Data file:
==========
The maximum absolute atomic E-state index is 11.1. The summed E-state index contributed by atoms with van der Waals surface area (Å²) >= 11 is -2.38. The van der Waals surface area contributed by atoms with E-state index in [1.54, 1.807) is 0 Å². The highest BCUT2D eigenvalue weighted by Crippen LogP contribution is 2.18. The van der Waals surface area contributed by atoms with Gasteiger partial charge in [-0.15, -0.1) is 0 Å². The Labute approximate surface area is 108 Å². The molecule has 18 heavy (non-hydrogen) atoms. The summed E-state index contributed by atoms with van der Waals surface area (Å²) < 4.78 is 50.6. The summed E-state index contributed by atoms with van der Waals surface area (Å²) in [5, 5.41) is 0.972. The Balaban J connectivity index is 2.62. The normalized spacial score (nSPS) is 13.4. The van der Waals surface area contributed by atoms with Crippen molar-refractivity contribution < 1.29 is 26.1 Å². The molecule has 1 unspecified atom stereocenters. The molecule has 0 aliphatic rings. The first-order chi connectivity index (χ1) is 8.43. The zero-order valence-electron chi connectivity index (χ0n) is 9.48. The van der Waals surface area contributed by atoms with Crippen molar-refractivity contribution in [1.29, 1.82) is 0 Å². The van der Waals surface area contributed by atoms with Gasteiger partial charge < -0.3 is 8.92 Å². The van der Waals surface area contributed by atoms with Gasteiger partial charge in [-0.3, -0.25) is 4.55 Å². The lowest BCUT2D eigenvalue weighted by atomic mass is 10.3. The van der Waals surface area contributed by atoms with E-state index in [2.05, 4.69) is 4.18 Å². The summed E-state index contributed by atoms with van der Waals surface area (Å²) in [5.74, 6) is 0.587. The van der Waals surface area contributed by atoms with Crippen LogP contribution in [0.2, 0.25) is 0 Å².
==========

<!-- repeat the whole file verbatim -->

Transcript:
The maximum absolute atomic E-state index is 11.1. The summed E-state index contributed by atoms with van der Waals surface area (Å²) >= 11 is -2.38. The van der Waals surface area contributed by atoms with E-state index in [1.54, 1.807) is 0 Å². The highest BCUT2D eigenvalue weighted by Crippen LogP contribution is 2.18. The van der Waals surface area contributed by atoms with Gasteiger partial charge in [-0.15, -0.1) is 0 Å². The Labute approximate surface area is 108 Å². The molecule has 18 heavy (non-hydrogen) atoms. The summed E-state index contributed by atoms with van der Waals surface area (Å²) < 4.78 is 50.6. The summed E-state index contributed by atoms with van der Waals surface area (Å²) in [5, 5.41) is 0.972. The Balaban J connectivity index is 2.62. The normalized spacial score (nSPS) is 13.4. The van der Waals surface area contributed by atoms with Crippen molar-refractivity contribution < 1.29 is 26.1 Å². The molecule has 1 unspecified atom stereocenters. The molecule has 0 aliphatic rings. The first-order chi connectivity index (χ1) is 8.43. The zero-order valence-electron chi connectivity index (χ0n) is 9.48. The van der Waals surface area contributed by atoms with Crippen molar-refractivity contribution in [1.29, 1.82) is 0 Å². The van der Waals surface area contributed by atoms with Gasteiger partial charge < -0.3 is 8.92 Å². The van der Waals surface area contributed by atoms with Gasteiger partial charge in [-0.3, -0.25) is 4.55 Å². The lowest BCUT2D eigenvalue weighted by atomic mass is 10.3. The van der Waals surface area contributed by atoms with E-state index in [2.05, 4.69) is 4.18 Å². The summed E-state index contributed by atoms with van der Waals surface area (Å²) in [5.74, 6) is 0.587. The van der Waals surface area contributed by atoms with Crippen LogP contribution in [0.2, 0.25) is 0 Å².